QE3 Revs Up Emerging-Market Corporate Bonds, Currencies
NEW YORK ( ETF Expert) --In the steamy September days of central bank euphoria, back around Sept. 13-14, Federal Reserve Chairman Ben Bernanke announced the Fed would immediately begin purchasing $40 billion in mortgage-backed securities each month. What's more, the chairman did not include an end date for the quantitative easing program known as "QE3."
Bernanke's summertime bazooka sent S&P 500 stocks skyward, as the heralded benchmark hit an intra-day level of 1,474. Scores of media players began chatting up the possibility of year-end highs in the mid-1,500s.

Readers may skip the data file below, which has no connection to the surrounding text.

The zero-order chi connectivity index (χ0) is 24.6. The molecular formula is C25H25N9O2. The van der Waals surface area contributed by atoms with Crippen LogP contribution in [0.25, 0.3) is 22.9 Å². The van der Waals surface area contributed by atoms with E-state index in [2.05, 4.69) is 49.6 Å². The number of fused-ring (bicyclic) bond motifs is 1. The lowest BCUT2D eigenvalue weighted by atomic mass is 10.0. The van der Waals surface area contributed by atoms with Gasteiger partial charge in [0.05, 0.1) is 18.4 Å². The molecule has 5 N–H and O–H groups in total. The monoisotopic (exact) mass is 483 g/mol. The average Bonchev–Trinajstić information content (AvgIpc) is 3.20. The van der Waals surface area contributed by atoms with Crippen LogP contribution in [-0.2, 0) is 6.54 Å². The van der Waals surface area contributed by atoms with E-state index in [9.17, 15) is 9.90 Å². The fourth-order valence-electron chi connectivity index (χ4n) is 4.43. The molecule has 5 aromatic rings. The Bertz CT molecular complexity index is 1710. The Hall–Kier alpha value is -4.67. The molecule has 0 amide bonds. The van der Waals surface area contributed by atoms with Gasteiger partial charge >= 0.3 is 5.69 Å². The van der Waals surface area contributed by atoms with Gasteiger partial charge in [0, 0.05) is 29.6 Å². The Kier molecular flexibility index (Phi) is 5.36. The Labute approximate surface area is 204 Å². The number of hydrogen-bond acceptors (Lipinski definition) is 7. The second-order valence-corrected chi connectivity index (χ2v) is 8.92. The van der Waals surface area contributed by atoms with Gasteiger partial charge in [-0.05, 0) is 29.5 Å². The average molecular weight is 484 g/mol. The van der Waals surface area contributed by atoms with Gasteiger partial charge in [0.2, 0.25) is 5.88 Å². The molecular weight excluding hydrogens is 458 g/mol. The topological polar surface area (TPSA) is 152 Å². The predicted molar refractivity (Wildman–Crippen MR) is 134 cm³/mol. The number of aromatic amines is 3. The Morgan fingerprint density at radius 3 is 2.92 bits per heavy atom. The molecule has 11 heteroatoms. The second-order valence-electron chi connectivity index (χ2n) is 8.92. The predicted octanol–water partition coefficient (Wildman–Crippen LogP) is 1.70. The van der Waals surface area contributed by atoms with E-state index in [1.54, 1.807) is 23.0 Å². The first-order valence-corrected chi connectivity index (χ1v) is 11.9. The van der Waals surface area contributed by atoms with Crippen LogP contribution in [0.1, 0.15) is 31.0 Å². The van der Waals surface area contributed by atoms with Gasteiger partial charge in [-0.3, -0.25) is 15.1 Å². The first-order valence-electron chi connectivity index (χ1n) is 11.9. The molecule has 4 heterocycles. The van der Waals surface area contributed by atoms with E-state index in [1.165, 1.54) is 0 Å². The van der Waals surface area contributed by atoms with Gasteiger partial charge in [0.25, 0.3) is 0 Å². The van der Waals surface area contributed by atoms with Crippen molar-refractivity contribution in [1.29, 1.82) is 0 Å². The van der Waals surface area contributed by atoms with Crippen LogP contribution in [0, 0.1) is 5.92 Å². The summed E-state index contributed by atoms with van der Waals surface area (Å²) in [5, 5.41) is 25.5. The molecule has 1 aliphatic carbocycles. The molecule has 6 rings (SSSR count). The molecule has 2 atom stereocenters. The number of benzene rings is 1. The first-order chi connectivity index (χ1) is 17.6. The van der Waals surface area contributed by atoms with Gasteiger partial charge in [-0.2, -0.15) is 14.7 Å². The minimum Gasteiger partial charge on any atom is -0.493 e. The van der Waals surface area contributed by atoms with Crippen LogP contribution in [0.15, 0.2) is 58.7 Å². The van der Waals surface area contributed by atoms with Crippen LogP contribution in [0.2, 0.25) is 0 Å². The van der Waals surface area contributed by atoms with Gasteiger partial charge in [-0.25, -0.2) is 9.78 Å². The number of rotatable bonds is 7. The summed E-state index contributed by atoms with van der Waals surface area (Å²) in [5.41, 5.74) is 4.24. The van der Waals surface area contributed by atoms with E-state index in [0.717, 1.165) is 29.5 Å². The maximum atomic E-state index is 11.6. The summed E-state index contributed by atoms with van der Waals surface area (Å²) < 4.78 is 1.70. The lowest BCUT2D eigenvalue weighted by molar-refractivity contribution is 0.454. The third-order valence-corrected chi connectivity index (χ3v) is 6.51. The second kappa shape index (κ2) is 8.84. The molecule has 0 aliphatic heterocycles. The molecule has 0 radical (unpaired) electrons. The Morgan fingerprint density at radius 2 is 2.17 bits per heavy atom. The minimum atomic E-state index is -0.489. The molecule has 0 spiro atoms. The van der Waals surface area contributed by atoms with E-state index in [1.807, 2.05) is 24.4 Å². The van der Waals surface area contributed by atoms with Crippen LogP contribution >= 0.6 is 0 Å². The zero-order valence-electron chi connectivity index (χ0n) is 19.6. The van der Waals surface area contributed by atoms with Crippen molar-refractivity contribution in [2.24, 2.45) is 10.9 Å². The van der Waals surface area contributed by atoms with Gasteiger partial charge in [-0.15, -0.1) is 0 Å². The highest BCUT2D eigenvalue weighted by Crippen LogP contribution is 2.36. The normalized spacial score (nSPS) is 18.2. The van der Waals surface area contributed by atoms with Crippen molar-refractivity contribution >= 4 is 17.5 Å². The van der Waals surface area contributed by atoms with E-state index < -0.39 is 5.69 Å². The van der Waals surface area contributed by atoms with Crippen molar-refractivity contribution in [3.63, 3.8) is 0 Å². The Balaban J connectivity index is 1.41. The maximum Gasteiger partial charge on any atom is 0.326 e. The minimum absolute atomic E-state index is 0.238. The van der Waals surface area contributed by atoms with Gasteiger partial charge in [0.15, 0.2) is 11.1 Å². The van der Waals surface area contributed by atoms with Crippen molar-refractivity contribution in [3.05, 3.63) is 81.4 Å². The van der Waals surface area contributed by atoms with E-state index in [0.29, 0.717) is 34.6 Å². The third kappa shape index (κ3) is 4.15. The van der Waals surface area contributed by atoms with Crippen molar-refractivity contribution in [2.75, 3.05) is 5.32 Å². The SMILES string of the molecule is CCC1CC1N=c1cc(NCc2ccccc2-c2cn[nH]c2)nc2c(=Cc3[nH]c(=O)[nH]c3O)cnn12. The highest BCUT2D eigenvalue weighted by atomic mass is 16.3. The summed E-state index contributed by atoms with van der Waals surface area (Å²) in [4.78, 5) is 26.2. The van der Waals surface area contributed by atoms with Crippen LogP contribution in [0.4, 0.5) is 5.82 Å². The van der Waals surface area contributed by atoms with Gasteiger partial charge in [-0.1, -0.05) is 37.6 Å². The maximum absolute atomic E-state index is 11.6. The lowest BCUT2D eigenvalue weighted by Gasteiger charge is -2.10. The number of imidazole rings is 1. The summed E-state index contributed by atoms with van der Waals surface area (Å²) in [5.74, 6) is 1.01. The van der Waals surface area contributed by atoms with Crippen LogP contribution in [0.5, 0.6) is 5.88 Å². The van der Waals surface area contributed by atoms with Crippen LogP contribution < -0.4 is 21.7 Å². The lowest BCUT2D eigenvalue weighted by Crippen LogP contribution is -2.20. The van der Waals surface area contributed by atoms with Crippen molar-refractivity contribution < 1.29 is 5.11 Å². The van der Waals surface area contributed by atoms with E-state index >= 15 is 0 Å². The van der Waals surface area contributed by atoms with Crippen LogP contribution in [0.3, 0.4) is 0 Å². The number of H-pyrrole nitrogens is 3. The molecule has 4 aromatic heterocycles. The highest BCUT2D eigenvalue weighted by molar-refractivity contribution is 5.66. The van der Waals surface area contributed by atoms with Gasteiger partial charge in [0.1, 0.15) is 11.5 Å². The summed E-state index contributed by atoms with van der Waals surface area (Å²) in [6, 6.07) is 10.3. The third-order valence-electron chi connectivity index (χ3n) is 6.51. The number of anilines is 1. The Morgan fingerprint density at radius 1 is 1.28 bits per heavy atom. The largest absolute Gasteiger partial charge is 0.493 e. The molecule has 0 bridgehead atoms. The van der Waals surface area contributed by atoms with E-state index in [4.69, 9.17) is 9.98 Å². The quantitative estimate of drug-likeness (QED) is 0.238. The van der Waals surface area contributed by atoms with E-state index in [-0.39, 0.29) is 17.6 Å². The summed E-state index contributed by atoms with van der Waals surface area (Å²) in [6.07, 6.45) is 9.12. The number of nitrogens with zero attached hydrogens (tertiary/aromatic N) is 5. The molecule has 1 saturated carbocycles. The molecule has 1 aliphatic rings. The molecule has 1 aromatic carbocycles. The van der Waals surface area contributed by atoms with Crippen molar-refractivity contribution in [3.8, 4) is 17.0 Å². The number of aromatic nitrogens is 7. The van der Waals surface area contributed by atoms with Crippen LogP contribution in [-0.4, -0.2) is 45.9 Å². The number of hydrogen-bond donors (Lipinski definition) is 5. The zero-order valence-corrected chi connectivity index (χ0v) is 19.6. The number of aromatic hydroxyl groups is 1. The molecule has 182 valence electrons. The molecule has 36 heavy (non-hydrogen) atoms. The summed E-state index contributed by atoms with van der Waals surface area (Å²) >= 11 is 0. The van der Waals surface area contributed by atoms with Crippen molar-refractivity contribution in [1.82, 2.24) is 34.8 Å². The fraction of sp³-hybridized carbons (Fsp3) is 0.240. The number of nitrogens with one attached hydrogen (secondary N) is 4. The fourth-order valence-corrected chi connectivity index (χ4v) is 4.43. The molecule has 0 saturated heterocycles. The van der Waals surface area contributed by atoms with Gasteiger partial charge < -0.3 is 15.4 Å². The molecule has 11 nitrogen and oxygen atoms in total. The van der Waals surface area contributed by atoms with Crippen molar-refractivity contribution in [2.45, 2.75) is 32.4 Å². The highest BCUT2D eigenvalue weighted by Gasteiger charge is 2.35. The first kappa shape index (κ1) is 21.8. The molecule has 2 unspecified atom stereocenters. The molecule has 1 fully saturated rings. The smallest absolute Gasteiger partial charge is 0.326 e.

One month later, however, the S&P 500 has shed some 50 points off of its 52-week peak. Perhaps ironically, the declines have occurred in spite of the best consumer sentiment reading in five years as well as the lowest unemployment rate reading in 3 1/2 years.
Does this mean that QE3 has essentially lost its mojo? Is it a classic case of buy the rumor sell the news? To some extent... yes on both.There has also been a shift in focus back to a number of poor earnings reports as well as a rekindling of the European debt crisis. Most notably, Spain has yet to budge on agreeing to the European Central Bank's bailout terms. Nevertheless, QE3 is still benefiting
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